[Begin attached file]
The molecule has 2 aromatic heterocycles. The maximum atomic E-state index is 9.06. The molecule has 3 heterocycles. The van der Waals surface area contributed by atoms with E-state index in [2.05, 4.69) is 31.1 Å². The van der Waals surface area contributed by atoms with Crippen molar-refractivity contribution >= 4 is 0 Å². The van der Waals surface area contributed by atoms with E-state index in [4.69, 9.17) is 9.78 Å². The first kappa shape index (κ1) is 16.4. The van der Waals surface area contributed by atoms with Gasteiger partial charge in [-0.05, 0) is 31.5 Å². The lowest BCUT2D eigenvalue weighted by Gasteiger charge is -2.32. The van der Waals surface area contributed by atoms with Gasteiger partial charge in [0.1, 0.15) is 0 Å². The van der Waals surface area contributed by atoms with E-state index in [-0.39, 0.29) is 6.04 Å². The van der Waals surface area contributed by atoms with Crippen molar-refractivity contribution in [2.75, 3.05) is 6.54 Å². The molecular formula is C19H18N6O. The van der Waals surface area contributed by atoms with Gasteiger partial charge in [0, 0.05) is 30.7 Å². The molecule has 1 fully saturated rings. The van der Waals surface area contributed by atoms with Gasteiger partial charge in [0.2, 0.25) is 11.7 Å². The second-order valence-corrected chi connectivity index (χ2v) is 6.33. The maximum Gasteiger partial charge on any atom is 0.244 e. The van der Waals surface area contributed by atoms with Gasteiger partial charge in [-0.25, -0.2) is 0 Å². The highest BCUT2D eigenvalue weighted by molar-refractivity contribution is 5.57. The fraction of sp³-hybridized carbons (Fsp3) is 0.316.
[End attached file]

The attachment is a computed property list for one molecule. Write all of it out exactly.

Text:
The molecule has 2 aromatic heterocycles. The maximum atomic E-state index is 9.06. The molecule has 3 heterocycles. The van der Waals surface area contributed by atoms with E-state index in [2.05, 4.69) is 31.1 Å². The van der Waals surface area contributed by atoms with Crippen molar-refractivity contribution >= 4 is 0 Å². The van der Waals surface area contributed by atoms with E-state index in [4.69, 9.17) is 9.78 Å². The first kappa shape index (κ1) is 16.4. The van der Waals surface area contributed by atoms with Gasteiger partial charge in [-0.05, 0) is 31.5 Å². The lowest BCUT2D eigenvalue weighted by Gasteiger charge is -2.32. The van der Waals surface area contributed by atoms with Gasteiger partial charge in [0.1, 0.15) is 0 Å². The van der Waals surface area contributed by atoms with E-state index in [-0.39, 0.29) is 6.04 Å². The van der Waals surface area contributed by atoms with Crippen molar-refractivity contribution in [2.75, 3.05) is 6.54 Å². The molecular formula is C19H18N6O. The van der Waals surface area contributed by atoms with Gasteiger partial charge in [0, 0.05) is 30.7 Å². The molecule has 1 fully saturated rings. The van der Waals surface area contributed by atoms with Gasteiger partial charge in [0.2, 0.25) is 11.7 Å². The second-order valence-corrected chi connectivity index (χ2v) is 6.33. The maximum Gasteiger partial charge on any atom is 0.244 e. The van der Waals surface area contributed by atoms with Gasteiger partial charge in [-0.25, -0.2) is 0 Å². The highest BCUT2D eigenvalue weighted by molar-refractivity contribution is 5.57. The fraction of sp³-hybridized carbons (Fsp3) is 0.316.